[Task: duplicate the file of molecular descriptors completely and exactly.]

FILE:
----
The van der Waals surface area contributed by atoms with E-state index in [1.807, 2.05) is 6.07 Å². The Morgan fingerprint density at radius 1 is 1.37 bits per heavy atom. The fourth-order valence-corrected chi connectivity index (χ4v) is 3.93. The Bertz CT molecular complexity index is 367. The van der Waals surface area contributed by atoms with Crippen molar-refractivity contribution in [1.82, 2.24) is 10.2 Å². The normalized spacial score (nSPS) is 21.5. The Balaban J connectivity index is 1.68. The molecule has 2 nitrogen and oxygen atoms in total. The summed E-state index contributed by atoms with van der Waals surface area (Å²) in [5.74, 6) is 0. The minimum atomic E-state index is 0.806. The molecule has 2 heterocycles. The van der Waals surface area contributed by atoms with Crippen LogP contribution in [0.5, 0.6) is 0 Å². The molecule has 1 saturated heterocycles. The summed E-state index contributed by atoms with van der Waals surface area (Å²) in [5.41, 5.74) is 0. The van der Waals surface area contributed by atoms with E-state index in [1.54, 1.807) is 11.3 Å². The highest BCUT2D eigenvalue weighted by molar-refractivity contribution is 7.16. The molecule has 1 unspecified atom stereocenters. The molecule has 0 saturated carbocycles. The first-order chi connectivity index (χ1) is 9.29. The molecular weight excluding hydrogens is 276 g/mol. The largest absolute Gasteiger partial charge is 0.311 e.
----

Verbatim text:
The van der Waals surface area contributed by atoms with E-state index in [1.807, 2.05) is 6.07 Å². The Morgan fingerprint density at radius 1 is 1.37 bits per heavy atom. The fourth-order valence-corrected chi connectivity index (χ4v) is 3.93. The Bertz CT molecular complexity index is 367. The van der Waals surface area contributed by atoms with Crippen molar-refractivity contribution in [1.82, 2.24) is 10.2 Å². The normalized spacial score (nSPS) is 21.5. The Balaban J connectivity index is 1.68. The molecule has 2 nitrogen and oxygen atoms in total. The summed E-state index contributed by atoms with van der Waals surface area (Å²) in [5.74, 6) is 0. The minimum atomic E-state index is 0.806. The molecule has 2 heterocycles. The van der Waals surface area contributed by atoms with Crippen LogP contribution in [0.5, 0.6) is 0 Å². The molecule has 1 saturated heterocycles. The summed E-state index contributed by atoms with van der Waals surface area (Å²) in [5.41, 5.74) is 0. The van der Waals surface area contributed by atoms with E-state index in [1.54, 1.807) is 11.3 Å². The highest BCUT2D eigenvalue weighted by molar-refractivity contribution is 7.16. The molecule has 1 unspecified atom stereocenters. The molecule has 0 saturated carbocycles. The first-order chi connectivity index (χ1) is 9.29. The molecular weight excluding hydrogens is 276 g/mol. The largest absolute Gasteiger partial charge is 0.311 e.